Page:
Nerd Do Well, by Simon Pegg

Nerd Do Well, Simon Pegg.

Century, 2010. 368 pages.

“It was never my intention to write an autobiography. The very notion made me uneasy. You see them congesting the bookshop shelves at Christmas. Rows of needy smiles, sad clowns and serious eyes, proclaiming faux-modest life stories, with titles such as This is Me, or Why, Me? or Me, Me, Me. I didn’t want to do that. It’s not really me.”

So starts Simon Pegg’s autobiography, Nerd Do Well, and despite his best efforts Pegg never really succeeds in writing something exceptional. Pegg’s writing engages, but to the same extent it engages initially, so also it proves forgettable. (Pegg, for the uninitiated, is the star of such cult classics as Shaun of the Dead and Hot Fuzz, and some other things.) Since his entrance into comedy in primary school he has written his own material, and the experience pays off. But as a 40-something cult movie star Pegg has little to offer in the wide range. His book is a collection of anecdotes of two varieties: “Who I Know and How I Met Them” and Adolescent Memories. Either are fine, of course, however much I may cringe at his breathless affection for Quentin Tarantino and Kevin Smith.

Most frustrating is perhaps Pegg’s avoidance of a proper timeline. The reader is left to piece together what happened when. One event might appear prior to another event which happened three years after, with only context clues to determine the linear story.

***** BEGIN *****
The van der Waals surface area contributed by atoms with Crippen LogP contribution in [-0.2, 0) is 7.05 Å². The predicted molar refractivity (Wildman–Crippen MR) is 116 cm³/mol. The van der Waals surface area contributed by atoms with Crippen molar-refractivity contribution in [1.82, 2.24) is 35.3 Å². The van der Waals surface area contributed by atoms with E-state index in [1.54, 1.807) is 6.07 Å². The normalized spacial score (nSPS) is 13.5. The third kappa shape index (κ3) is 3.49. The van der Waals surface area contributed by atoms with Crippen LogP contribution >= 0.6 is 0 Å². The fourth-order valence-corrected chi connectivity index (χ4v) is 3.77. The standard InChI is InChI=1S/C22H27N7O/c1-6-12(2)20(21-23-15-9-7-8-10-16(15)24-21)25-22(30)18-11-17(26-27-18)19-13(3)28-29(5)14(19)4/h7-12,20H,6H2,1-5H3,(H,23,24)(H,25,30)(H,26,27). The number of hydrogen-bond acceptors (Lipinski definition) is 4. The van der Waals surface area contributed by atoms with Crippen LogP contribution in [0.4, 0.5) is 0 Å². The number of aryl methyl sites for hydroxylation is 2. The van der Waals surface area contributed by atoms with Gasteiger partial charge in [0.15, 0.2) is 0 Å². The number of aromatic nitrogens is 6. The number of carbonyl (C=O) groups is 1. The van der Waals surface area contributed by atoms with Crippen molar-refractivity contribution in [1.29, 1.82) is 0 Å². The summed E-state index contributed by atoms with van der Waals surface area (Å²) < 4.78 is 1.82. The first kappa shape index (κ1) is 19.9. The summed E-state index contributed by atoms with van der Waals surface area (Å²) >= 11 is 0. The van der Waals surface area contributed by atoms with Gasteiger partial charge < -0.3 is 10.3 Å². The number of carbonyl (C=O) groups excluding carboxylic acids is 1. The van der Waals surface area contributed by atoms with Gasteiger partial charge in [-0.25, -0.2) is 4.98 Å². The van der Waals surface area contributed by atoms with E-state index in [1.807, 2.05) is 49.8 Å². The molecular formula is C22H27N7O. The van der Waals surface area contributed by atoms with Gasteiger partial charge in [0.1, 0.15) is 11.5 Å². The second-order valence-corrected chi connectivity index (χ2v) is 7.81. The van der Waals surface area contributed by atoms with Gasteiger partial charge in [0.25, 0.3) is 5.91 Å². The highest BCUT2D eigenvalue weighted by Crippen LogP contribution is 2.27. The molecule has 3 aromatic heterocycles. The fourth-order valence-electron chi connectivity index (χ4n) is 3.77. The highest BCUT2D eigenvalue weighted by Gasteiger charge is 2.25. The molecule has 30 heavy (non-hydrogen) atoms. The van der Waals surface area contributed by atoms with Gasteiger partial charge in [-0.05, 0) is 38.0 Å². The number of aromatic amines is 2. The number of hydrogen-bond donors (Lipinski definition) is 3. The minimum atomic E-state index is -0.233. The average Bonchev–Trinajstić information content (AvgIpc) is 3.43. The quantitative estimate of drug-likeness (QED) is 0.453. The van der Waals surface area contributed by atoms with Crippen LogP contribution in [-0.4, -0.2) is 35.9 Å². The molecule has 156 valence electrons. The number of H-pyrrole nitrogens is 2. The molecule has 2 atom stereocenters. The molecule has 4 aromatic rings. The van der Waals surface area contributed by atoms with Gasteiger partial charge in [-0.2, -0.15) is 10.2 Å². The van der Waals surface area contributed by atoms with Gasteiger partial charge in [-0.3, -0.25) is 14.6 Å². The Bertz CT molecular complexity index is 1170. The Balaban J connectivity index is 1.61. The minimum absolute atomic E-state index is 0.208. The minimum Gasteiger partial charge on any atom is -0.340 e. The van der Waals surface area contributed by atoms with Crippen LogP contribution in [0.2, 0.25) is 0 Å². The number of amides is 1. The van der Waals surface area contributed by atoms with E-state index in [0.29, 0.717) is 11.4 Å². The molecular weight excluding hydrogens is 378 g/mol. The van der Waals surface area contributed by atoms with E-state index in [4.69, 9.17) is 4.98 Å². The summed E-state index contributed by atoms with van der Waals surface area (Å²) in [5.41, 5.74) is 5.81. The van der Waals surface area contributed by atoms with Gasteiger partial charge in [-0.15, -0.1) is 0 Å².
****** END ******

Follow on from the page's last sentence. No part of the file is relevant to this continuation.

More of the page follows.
Pegg’s atheism is annoying but not over the top (comparing belief in God to belief in Santa Claus or the Easter Bunny, or referring to Jesus as a “much loved historical crackpot”); his preoccupation with his own sexuality dominates.  His drawn-out comparison between the first time he felt a girl’s breasts and the first time he received fellatio may be an illustrative example of the darkening of the conscience, but not one I’ll ever use when catechizing on the Theology of the Body. Pegg’s reticence to reveal personal information (he speaks of his dog much more than his wife or child, and the only photo of his daughter in the [two] photo sections is from behind) seems lopsided when you read so much about his penis but never quite learn how many brothers or sisters he’s got.

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This entry was posted in Biography, Book Review, Briefly Noted, Comedy and tagged , . Bookmark the permalink.

2 Responses to Nerd Do Well, by Simon Pegg

  1. Pingback: Spotlight on the Wordpress Book Bloggers! « Randomize ME

  2. David Haubenreich says:

    Sounds really good

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